Thursday, July 2

Cyber Security

Cyber Security

5 New InfoSec Job Training Trends: What We’re Studying During COVID-19
Cyber Security

5 New InfoSec Job Training Trends: What We’re Studying During COVID-19

With the pandemic uprooting networks and upending careers, which security skills are hot -- and which are not? ') } else document.write('') When things change, the most successful organizations and individuals are those who can learn from the new environment and adapt to the new requirements. In the age of COVID-19, what lessons have infosec professionals been able and willing to learn? Whether you have been busier than ever or recently joined the ranks of the unemployed, cybersecurity pros have been learning new skills to get by -- training in the school of hard knocks or in more formal settings. So we asked: What types of security training modules have become more or less popular? What types of skill sets are people interested in developing now and w...
HackerOne’s 2020 Top 10 public bug bounty programs
Cyber Security

HackerOne’s 2020 Top 10 public bug bounty programs

HackerOne, a company that hosts bug bounty programs for some of the world's largest companies, has published today its ranking for the Top 10 most successful programs hosted on its platform.The ranking is based on the total amount of bounties awarded to hackers by each company, as of April 2020.HackerOne's 2020 list is the second edition of this ranking, with the first published last year. The 2019 Top 10 ranking was: (1) Verizon Media, (2) Uber, (3) PayPal, (4) Shopify, (5) Twitter, (6) Intel, (7) Airbnb, (8) Ubiquiti Networks, (9) Valve, and (10) GitLab.In 2020, there have been some shifts in the Top 10, but the leader remained the same, with Verizon Media still retaining is positi...
No Internet Access? Amid Protests, Here’s How to Tell Whether the Government Is Behind it
Cyber Security

No Internet Access? Amid Protests, Here’s How to Tell Whether the Government Is Behind it

Government-mandated Internet shutdowns occur far more regularly than you might expect. Since the death of George Floyd at the hands of Minneapolis law enforcement on May 25, millions of people worldwide have taken to the streets to protest police violence. But one oft-used government tactic in some countries to limit the ability of their citizens to communicate and organize has been absent so far: There have been virtually no reports of state-mandated Internet shutdowns in response to the protest. Part of the reason for that is it's much harder to diagnose cellular connectivity problems when thousands of people flood into one neighborhood, all demanding to use mobile phone infrastructure that wasn't designed to handle so many devices at once. While one of the few instances of a US governme...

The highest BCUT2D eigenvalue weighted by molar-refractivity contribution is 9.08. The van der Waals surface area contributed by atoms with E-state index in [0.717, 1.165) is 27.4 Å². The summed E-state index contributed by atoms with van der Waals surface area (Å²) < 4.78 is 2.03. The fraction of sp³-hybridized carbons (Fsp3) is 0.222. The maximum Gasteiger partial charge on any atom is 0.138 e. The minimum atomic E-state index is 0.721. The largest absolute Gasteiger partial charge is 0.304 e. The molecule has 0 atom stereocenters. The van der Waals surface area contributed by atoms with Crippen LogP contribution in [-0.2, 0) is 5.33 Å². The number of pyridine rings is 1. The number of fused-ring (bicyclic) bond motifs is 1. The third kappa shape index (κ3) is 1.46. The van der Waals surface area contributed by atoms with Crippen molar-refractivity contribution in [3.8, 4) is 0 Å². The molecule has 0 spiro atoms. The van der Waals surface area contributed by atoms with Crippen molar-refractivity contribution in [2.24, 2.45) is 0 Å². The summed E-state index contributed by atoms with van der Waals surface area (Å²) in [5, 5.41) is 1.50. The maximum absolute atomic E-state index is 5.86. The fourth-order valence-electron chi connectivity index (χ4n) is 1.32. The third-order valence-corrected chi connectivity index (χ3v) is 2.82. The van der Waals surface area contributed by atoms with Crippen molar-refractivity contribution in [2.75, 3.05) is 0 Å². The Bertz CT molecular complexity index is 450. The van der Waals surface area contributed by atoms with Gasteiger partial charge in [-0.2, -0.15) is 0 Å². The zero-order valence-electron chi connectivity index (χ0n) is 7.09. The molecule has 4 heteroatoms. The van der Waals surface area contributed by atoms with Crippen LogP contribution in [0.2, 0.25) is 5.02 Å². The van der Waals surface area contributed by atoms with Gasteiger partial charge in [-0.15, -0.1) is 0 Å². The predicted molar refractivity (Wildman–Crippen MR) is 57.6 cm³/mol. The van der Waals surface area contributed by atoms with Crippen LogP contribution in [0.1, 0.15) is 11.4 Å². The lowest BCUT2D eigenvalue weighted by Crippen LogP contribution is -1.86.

‘GoldenSpy’ Malware Hidden in Tax Software Spies on Companies Doing Business in China
Cyber Security

‘GoldenSpy’ Malware Hidden in Tax Software Spies on Companies Doing Business in China

Advanced persistent threat (APT) campaign aims to steal intelligence secrets from foreign companies operating in China. A newly discovered attack campaign infiltrated a UK-based technology company via tax payment software required by a Chinese bank in order to conduct business in China. Researchers at Trustwave found the so-called GoldenSpy malware during a threat-hunting operation on behalf of the victim UK company in mid-April. The UK company, which Trustwave did not disclose in its newly published research, has strong ties to the defense industry and does significant business in the US, Australia, and the UK; it recently opened operations in China. Brian Hussey, Trustwave's vice president of cyber threat detection and response, says the attackers used a backdoor to take control of the U...
5 New InfoSec Job Training Trends: What We’re Studying During COVID-19
Cyber Security

5 New InfoSec Job Training Trends: What We’re Studying During COVID-19

With the pandemic uprooting networks and upending careers, which security skills are hot -- and which are not? ') } else document.write('') When things change, the most successful organizations and individuals are those who can learn from the new environment and adapt to the new requirements. In the age of COVID-19, what lessons have infosec professionals been able and willing to learn? Whether you have been busier than ever or recently joined the ranks of the unemployed, cybersecurity pros have been learning new skills to get by -- training in the school of hard knocks or in more formal settings. So we asked: What types of security training modules have become more or less popular? What types of skill sets are people interested in developing now and w...